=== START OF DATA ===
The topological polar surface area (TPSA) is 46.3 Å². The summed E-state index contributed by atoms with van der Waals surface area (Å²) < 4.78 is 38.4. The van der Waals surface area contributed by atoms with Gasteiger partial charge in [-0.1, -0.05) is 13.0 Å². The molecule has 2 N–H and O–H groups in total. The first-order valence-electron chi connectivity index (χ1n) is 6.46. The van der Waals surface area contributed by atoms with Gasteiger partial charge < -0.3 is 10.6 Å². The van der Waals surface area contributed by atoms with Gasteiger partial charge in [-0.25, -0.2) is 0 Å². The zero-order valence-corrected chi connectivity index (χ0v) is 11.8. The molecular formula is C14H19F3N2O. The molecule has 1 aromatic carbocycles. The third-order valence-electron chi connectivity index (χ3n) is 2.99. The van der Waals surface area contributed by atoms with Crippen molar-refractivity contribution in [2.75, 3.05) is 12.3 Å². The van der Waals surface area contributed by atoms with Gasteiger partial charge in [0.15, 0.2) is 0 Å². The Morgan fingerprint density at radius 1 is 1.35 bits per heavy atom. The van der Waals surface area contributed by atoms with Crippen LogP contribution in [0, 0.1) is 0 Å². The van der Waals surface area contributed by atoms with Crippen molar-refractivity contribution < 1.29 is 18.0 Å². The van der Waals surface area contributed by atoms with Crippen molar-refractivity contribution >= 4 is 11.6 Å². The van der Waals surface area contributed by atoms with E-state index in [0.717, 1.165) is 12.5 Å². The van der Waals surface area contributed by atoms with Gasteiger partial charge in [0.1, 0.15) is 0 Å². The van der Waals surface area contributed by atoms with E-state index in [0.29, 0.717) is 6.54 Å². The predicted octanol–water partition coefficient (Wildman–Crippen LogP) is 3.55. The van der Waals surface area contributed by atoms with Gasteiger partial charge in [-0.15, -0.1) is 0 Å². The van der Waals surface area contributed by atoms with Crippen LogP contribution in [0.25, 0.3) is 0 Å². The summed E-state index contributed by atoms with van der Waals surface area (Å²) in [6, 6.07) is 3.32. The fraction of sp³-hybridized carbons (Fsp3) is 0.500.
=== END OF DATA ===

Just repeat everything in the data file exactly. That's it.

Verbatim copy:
The topological polar surface area (TPSA) is 46.3 Å². The summed E-state index contributed by atoms with van der Waals surface area (Å²) < 4.78 is 38.4. The van der Waals surface area contributed by atoms with Gasteiger partial charge in [-0.1, -0.05) is 13.0 Å². The molecule has 2 N–H and O–H groups in total. The first-order valence-electron chi connectivity index (χ1n) is 6.46. The van der Waals surface area contributed by atoms with Gasteiger partial charge < -0.3 is 10.6 Å². The van der Waals surface area contributed by atoms with Gasteiger partial charge in [-0.25, -0.2) is 0 Å². The zero-order valence-corrected chi connectivity index (χ0v) is 11.8. The molecular formula is C14H19F3N2O. The molecule has 1 aromatic carbocycles. The third-order valence-electron chi connectivity index (χ3n) is 2.99. The van der Waals surface area contributed by atoms with Crippen molar-refractivity contribution in [2.75, 3.05) is 12.3 Å². The van der Waals surface area contributed by atoms with Gasteiger partial charge in [0.15, 0.2) is 0 Å². The Morgan fingerprint density at radius 1 is 1.35 bits per heavy atom. The van der Waals surface area contributed by atoms with Crippen LogP contribution in [0, 0.1) is 0 Å². The van der Waals surface area contributed by atoms with Crippen molar-refractivity contribution < 1.29 is 18.0 Å². The van der Waals surface area contributed by atoms with Crippen molar-refractivity contribution >= 4 is 11.6 Å². The van der Waals surface area contributed by atoms with E-state index in [0.717, 1.165) is 12.5 Å². The van der Waals surface area contributed by atoms with Gasteiger partial charge in [0.1, 0.15) is 0 Å². The van der Waals surface area contributed by atoms with E-state index in [0.29, 0.717) is 6.54 Å². The predicted octanol–water partition coefficient (Wildman–Crippen LogP) is 3.55. The van der Waals surface area contributed by atoms with Gasteiger partial charge in [-0.15, -0.1) is 0 Å². The van der Waals surface area contributed by atoms with Crippen LogP contribution in [0.25, 0.3) is 0 Å². The summed E-state index contributed by atoms with van der Waals surface area (Å²) in [6, 6.07) is 3.32. The fraction of sp³-hybridized carbons (Fsp3) is 0.500.